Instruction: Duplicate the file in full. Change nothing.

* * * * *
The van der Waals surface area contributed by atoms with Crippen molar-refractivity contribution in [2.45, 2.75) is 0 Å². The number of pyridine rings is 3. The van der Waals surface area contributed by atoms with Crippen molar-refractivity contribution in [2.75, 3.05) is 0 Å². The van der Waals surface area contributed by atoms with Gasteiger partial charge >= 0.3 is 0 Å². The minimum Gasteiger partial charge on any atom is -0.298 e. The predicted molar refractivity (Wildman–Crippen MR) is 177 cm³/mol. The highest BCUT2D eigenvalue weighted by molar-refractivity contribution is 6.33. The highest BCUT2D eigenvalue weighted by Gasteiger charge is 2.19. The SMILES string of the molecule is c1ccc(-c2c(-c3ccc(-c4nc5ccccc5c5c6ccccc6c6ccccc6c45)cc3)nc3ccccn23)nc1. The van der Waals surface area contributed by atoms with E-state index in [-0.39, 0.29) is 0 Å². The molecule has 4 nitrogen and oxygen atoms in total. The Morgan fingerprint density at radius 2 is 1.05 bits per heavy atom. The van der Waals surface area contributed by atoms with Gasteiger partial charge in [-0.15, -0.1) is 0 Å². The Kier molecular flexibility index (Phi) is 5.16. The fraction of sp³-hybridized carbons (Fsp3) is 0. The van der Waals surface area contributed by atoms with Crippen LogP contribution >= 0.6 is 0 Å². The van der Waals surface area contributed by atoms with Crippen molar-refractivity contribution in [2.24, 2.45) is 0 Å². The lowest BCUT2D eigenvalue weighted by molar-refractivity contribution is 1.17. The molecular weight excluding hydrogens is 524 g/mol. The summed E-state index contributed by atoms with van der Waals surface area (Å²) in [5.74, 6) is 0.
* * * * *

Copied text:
The van der Waals surface area contributed by atoms with Crippen molar-refractivity contribution in [2.45, 2.75) is 0 Å². The number of pyridine rings is 3. The van der Waals surface area contributed by atoms with Crippen molar-refractivity contribution in [2.75, 3.05) is 0 Å². The van der Waals surface area contributed by atoms with Gasteiger partial charge >= 0.3 is 0 Å². The minimum Gasteiger partial charge on any atom is -0.298 e. The predicted molar refractivity (Wildman–Crippen MR) is 177 cm³/mol. The highest BCUT2D eigenvalue weighted by molar-refractivity contribution is 6.33. The highest BCUT2D eigenvalue weighted by Gasteiger charge is 2.19. The SMILES string of the molecule is c1ccc(-c2c(-c3ccc(-c4nc5ccccc5c5c6ccccc6c6ccccc6c45)cc3)nc3ccccn23)nc1. The van der Waals surface area contributed by atoms with E-state index in [-0.39, 0.29) is 0 Å². The molecule has 4 nitrogen and oxygen atoms in total. The Morgan fingerprint density at radius 2 is 1.05 bits per heavy atom. The van der Waals surface area contributed by atoms with Gasteiger partial charge in [-0.15, -0.1) is 0 Å². The Kier molecular flexibility index (Phi) is 5.16. The fraction of sp³-hybridized carbons (Fsp3) is 0. The van der Waals surface area contributed by atoms with Crippen LogP contribution >= 0.6 is 0 Å². The van der Waals surface area contributed by atoms with Crippen molar-refractivity contribution in [2.24, 2.45) is 0 Å². The lowest BCUT2D eigenvalue weighted by molar-refractivity contribution is 1.17. The molecular weight excluding hydrogens is 524 g/mol. The summed E-state index contributed by atoms with van der Waals surface area (Å²) in [5.74, 6) is 0.